Trim roots to remove unwanted suckers and prune 30% of the old wood in early spring to stimulate brilliant new growth.

Blooms August – September

Size: 6' 0" – 8' 0" high x 6' 0" – 8' 0" wide.

Hardy to zone 3.

  • Catalog Navigation Menu Top
  • Perennials at Digging Dog Nursery
    • Perennials: Acaena to Anthemis
    • Perennials: Anthriscus to Astrantia
    • Perennials: Baptisia to Cynoglossum
    • Perennials
    • Perennials: Fallopia to Gunnera
    • Perennials: Haloragis to Inula
    • Perennials: Kirengeshoma to Morina
    • Perennials: Nepeta to Pulmonaria
    • Perennials: Rheum to Succisella
    • Perennials: Teucrium to Yucca
  • Ornamental Grasses at Digging Dog Nursery
    • Grasses: Acorus to Deschampsia
    • Grasses: Elymus to Uncinia
  • Shrubs at Digging Dog Nursery
    • Shrubs: Arctostaphylos to Halimiocistus
    • Shrubs: Hebe to Weigela
  • Trees & Vines
  • List by Genus
  • Gift Certificates
  • T-Shirts
  • Gift Cards & Etchings
  • Slideshow
  • Gallery
  • Catalog Navigation Menu Bottom

Latest News

Hot Diggity Dog! Our Website is open for orders!

Welcome back to Digging Dog's Website!

There are a few things we wanted you to know to help us help you receive your plants in a timely fashion…MORE

Are you thinking about contacting us? Please view some F.A.Q.'s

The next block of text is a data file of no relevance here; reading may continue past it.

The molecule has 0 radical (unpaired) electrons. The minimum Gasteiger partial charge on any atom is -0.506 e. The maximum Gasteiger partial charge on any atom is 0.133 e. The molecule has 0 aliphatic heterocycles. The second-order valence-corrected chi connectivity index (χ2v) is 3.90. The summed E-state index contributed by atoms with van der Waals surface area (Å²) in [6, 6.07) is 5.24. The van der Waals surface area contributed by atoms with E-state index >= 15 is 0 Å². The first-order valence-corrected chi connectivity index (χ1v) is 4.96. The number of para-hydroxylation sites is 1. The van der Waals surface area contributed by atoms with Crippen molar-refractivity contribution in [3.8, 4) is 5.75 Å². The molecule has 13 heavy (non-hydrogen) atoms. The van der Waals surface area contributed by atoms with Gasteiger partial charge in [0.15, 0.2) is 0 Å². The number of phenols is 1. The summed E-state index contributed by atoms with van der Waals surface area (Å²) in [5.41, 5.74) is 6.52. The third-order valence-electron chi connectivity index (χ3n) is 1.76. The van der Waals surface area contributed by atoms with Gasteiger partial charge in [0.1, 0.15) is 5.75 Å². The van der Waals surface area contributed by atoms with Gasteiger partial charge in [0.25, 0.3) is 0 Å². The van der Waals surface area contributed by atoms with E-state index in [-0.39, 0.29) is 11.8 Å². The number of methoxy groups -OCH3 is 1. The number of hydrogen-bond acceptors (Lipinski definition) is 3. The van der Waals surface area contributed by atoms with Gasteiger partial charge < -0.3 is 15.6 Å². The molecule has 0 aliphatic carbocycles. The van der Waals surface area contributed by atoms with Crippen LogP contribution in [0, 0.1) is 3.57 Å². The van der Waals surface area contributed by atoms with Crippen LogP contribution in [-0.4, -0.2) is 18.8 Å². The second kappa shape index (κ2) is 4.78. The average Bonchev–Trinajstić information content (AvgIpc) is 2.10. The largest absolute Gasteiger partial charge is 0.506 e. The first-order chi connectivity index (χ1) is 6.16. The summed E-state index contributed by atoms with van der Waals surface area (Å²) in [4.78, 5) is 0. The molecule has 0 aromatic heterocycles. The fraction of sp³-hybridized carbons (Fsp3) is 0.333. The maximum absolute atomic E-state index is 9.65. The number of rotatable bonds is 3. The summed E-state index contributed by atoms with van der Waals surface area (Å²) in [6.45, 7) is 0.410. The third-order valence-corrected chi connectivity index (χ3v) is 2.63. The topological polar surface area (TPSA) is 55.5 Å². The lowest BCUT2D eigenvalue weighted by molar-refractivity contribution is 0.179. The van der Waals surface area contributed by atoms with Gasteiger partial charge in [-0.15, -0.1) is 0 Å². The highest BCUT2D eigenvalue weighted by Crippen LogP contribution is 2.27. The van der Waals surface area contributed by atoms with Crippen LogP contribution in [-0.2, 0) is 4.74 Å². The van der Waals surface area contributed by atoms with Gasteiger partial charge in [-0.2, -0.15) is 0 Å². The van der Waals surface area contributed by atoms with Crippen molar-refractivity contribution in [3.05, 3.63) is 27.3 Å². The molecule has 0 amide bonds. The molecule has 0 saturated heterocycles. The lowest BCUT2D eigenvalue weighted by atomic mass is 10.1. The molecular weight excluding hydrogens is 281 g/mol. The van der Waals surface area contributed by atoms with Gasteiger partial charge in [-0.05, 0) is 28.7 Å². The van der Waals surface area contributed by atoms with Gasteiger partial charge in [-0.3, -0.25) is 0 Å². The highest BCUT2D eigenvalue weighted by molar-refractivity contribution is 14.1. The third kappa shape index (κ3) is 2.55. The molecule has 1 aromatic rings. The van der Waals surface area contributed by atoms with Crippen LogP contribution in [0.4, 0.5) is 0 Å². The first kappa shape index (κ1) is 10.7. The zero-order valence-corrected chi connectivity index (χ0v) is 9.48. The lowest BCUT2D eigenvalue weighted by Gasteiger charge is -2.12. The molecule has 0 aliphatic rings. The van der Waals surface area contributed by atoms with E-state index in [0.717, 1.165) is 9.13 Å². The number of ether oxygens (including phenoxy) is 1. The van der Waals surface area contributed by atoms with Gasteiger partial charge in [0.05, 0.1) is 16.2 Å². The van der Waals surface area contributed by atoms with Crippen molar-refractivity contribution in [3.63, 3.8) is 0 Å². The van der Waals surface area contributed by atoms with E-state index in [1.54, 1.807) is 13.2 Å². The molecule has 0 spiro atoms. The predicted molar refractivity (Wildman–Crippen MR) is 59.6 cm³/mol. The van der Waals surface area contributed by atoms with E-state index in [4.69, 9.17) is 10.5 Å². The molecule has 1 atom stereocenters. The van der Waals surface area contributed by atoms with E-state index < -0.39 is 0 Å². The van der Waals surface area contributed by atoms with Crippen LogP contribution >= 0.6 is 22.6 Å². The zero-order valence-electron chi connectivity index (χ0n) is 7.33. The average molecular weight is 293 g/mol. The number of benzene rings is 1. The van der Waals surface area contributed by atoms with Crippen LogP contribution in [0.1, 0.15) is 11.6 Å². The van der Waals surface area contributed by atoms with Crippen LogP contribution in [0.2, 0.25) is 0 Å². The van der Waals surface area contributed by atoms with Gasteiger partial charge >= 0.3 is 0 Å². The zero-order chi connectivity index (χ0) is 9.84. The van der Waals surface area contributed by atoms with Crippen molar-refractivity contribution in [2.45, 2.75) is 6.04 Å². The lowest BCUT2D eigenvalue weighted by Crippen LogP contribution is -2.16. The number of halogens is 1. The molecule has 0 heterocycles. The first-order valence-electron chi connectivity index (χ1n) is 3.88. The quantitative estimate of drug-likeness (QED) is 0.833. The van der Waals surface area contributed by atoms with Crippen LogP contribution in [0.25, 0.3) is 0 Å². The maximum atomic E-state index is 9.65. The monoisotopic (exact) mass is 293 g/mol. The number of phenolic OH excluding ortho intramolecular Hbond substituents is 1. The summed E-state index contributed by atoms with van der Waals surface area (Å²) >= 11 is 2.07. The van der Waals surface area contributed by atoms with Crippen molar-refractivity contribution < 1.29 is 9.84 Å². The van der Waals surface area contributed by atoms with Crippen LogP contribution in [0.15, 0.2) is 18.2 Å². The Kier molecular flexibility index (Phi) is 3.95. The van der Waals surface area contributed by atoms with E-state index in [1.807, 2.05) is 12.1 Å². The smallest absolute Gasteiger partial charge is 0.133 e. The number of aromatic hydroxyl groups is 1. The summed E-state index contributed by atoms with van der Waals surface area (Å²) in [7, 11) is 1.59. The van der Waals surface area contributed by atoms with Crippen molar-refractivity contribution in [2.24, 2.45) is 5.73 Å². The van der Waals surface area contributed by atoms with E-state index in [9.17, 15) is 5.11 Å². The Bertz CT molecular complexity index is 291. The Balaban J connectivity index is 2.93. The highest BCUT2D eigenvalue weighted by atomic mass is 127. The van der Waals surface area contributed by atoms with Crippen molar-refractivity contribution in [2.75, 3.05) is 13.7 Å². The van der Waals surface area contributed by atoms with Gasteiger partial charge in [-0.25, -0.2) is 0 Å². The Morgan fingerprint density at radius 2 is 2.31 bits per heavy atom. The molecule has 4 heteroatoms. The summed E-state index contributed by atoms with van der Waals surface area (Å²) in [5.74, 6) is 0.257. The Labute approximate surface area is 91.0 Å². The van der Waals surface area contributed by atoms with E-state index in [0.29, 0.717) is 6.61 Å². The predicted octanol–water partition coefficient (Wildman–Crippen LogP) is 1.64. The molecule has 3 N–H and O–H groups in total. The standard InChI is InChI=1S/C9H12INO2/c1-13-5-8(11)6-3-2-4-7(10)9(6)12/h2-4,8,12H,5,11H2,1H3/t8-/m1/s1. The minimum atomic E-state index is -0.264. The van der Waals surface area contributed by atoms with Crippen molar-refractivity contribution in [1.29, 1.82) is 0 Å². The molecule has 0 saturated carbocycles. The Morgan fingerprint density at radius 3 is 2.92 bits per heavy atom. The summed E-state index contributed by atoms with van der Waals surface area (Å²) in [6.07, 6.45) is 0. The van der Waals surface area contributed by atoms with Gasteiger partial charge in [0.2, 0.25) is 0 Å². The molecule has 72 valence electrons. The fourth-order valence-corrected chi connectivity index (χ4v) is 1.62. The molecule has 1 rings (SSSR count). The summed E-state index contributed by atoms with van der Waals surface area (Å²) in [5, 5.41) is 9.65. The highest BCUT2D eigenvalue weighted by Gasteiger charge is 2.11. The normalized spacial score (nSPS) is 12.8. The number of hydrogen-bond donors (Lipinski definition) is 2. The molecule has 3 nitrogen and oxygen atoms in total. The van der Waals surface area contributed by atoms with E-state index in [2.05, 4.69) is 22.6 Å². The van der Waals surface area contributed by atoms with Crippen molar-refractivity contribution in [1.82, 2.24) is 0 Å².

• POT SIZES: Our pot sizes are only listed on the Trees section, as our inventory changes and grows so quickly that it is impossible to list the container sizes…MORE



Current Staff's Favorite Plant

Current Staff's Favorite Plant

Our featured plant: Hydrangea quercifolia ‘Snow Queen’

White-blooming Hydrangeas, Beat-the-heat colors, Summer Shipping!

These easily grown US natives,...

are among our favorite white-blooming deciduous shrubs. Their broad handsome leaves showcase immense, long-lasting summer blooms, which illuminate partly shaded alcoves plus fresh or dried cut arrangements. Well-suited for mixed plantings, shrubby borders and woodland peripheries, they can be planted as easily grown specimens or massed, providing a dazzling pearlescent effect plus a dark leafy textural foil. Both Hydrangeas appreciate adequate moisture, good drainage, an organic-rich top dressing and protection from hot afternoon sun. The Oakleaf Hydrangeas can tolerate sunnier exposures, though need winter shelter in Zone 5 regions, especially when young, while Hydrangea ‘Annabelle’ may die back to the ground during harsh winter weather. You may wish to check out our other online Hydrangea offerings, especially our selection of Hydrangea quercifolias.

Need some relief from a hot summer day?

Cool-toned flowers and foliage soothe the senses. White, blue, chartreuse and pale pink as well as creamy yellow shades have a tendency to calm any garden setting, either in the sun or the shadows. Apart from perking up our possibly wilted spirits, these elegant colors give our eyes a serene focal point, while effortlessly blending with just about any hue imaginable. Be sure to incorporate some cool-colored plants amongst your landscape, and relish their beat-the-heat ambience. We hope a handful of these plants will catch your eye and make their way into your garden, so that next summer you’ll enjoy their welcome tranquility!

All of us plant and paper wranglers wish you good health and happy digging!

Digging Dog Nursery Right Border